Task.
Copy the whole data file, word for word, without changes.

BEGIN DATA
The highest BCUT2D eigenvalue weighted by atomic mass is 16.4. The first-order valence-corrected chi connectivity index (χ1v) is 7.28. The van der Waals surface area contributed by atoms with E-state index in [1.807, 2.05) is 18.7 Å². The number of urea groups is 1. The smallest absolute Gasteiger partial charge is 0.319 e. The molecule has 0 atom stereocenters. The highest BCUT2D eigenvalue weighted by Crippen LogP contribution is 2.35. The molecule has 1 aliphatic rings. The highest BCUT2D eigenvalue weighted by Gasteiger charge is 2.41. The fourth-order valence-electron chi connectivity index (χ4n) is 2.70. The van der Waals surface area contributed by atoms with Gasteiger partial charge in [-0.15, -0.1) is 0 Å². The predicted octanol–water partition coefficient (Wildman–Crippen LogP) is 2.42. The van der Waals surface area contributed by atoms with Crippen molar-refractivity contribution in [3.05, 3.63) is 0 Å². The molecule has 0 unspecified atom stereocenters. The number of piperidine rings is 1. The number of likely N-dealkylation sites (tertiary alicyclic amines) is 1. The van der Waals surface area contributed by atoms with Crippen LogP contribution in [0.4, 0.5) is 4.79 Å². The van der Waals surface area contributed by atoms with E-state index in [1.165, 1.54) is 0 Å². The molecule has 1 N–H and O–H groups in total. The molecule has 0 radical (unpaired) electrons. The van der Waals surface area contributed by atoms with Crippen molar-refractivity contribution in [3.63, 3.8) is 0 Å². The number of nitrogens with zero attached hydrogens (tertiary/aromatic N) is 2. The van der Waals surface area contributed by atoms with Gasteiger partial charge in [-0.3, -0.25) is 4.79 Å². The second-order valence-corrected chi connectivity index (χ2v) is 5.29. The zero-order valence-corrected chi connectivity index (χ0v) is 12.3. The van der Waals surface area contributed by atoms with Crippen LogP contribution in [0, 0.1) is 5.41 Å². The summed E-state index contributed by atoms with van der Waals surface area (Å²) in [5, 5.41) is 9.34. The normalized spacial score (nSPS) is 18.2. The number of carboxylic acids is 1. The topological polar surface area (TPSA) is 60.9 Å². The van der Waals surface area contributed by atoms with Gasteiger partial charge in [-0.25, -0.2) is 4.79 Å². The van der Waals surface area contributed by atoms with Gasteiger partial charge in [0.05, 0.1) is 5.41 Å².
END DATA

The highest BCUT2D eigenvalue weighted by atomic mass is 16.4. The first-order valence-corrected chi connectivity index (χ1v) is 7.28. The van der Waals surface area contributed by atoms with E-state index in [1.807, 2.05) is 18.7 Å². The number of urea groups is 1. The smallest absolute Gasteiger partial charge is 0.319 e. The molecule has 0 atom stereocenters. The highest BCUT2D eigenvalue weighted by Crippen LogP contribution is 2.35. The molecule has 1 aliphatic rings. The highest BCUT2D eigenvalue weighted by Gasteiger charge is 2.41. The fourth-order valence-electron chi connectivity index (χ4n) is 2.70. The van der Waals surface area contributed by atoms with Gasteiger partial charge in [-0.15, -0.1) is 0 Å². The predicted octanol–water partition coefficient (Wildman–Crippen LogP) is 2.42. The van der Waals surface area contributed by atoms with Crippen molar-refractivity contribution in [3.05, 3.63) is 0 Å². The molecule has 0 unspecified atom stereocenters. The number of piperidine rings is 1. The number of likely N-dealkylation sites (tertiary alicyclic amines) is 1. The van der Waals surface area contributed by atoms with Crippen LogP contribution in [0.4, 0.5) is 4.79 Å². The van der Waals surface area contributed by atoms with E-state index in [1.165, 1.54) is 0 Å². The molecule has 1 N–H and O–H groups in total. The molecule has 0 radical (unpaired) electrons. The van der Waals surface area contributed by atoms with Crippen molar-refractivity contribution in [3.63, 3.8) is 0 Å². The number of nitrogens with zero attached hydrogens (tertiary/aromatic N) is 2. The van der Waals surface area contributed by atoms with Gasteiger partial charge in [-0.3, -0.25) is 4.79 Å². The second-order valence-corrected chi connectivity index (χ2v) is 5.29. The zero-order valence-corrected chi connectivity index (χ0v) is 12.3. The van der Waals surface area contributed by atoms with Crippen LogP contribution in [0, 0.1) is 5.41 Å². The summed E-state index contributed by atoms with van der Waals surface area (Å²) in [5, 5.41) is 9.34. The normalized spacial score (nSPS) is 18.2. The number of carboxylic acids is 1. The topological polar surface area (TPSA) is 60.9 Å². The van der Waals surface area contributed by atoms with Gasteiger partial charge in [-0.25, -0.2) is 4.79 Å². The van der Waals surface area contributed by atoms with Gasteiger partial charge in [0.05, 0.1) is 5.41 Å².